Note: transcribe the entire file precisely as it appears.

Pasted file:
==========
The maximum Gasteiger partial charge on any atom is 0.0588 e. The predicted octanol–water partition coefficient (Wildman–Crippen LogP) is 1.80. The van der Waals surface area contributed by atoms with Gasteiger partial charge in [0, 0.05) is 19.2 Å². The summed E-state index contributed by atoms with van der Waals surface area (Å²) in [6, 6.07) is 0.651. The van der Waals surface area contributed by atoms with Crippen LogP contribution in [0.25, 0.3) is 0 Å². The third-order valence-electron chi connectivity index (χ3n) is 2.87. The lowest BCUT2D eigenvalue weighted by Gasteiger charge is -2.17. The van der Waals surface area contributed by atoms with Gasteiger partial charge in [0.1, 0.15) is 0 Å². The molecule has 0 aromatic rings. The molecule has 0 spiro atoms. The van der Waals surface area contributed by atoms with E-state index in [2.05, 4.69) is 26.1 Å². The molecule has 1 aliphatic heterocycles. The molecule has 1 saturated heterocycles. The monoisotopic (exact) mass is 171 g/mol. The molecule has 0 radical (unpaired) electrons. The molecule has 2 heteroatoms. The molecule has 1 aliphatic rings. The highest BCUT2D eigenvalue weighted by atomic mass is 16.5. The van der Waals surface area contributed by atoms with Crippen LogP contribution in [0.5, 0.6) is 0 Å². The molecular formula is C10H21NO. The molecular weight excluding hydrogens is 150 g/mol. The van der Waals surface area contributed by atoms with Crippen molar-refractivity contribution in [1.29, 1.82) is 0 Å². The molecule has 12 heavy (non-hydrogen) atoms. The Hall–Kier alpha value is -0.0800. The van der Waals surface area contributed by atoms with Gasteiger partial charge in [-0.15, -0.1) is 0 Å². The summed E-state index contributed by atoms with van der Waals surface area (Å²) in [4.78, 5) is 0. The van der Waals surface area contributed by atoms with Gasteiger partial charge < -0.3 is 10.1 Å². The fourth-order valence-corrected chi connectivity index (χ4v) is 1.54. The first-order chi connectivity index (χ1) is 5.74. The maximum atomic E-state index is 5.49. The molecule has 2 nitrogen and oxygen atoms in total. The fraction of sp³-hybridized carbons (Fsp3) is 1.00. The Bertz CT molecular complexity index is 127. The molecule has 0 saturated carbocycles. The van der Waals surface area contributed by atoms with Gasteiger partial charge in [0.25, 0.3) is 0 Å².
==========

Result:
The maximum Gasteiger partial charge on any atom is 0.0588 e. The predicted octanol–water partition coefficient (Wildman–Crippen LogP) is 1.80. The van der Waals surface area contributed by atoms with Gasteiger partial charge in [0, 0.05) is 19.2 Å². The summed E-state index contributed by atoms with van der Waals surface area (Å²) in [6, 6.07) is 0.651. The van der Waals surface area contributed by atoms with Crippen LogP contribution in [0.25, 0.3) is 0 Å². The third-order valence-electron chi connectivity index (χ3n) is 2.87. The lowest BCUT2D eigenvalue weighted by Gasteiger charge is -2.17. The van der Waals surface area contributed by atoms with Gasteiger partial charge in [0.1, 0.15) is 0 Å². The molecule has 0 aromatic rings. The molecule has 0 spiro atoms. The van der Waals surface area contributed by atoms with E-state index in [2.05, 4.69) is 26.1 Å². The molecule has 1 aliphatic heterocycles. The molecule has 1 saturated heterocycles. The monoisotopic (exact) mass is 171 g/mol. The molecule has 0 radical (unpaired) electrons. The molecule has 2 heteroatoms. The molecule has 1 aliphatic rings. The highest BCUT2D eigenvalue weighted by atomic mass is 16.5. The van der Waals surface area contributed by atoms with Crippen LogP contribution in [0.5, 0.6) is 0 Å². The molecular formula is C10H21NO. The molecular weight excluding hydrogens is 150 g/mol. The van der Waals surface area contributed by atoms with Crippen molar-refractivity contribution in [1.29, 1.82) is 0 Å². The molecule has 12 heavy (non-hydrogen) atoms. The Hall–Kier alpha value is -0.0800. The van der Waals surface area contributed by atoms with Gasteiger partial charge in [-0.15, -0.1) is 0 Å². The summed E-state index contributed by atoms with van der Waals surface area (Å²) in [4.78, 5) is 0. The van der Waals surface area contributed by atoms with Gasteiger partial charge < -0.3 is 10.1 Å². The fourth-order valence-corrected chi connectivity index (χ4v) is 1.54. The first-order chi connectivity index (χ1) is 5.74. The maximum atomic E-state index is 5.49. The molecule has 2 nitrogen and oxygen atoms in total. The fraction of sp³-hybridized carbons (Fsp3) is 1.00. The Bertz CT molecular complexity index is 127. The molecule has 0 saturated carbocycles. The van der Waals surface area contributed by atoms with Gasteiger partial charge in [0.25, 0.3) is 0 Å².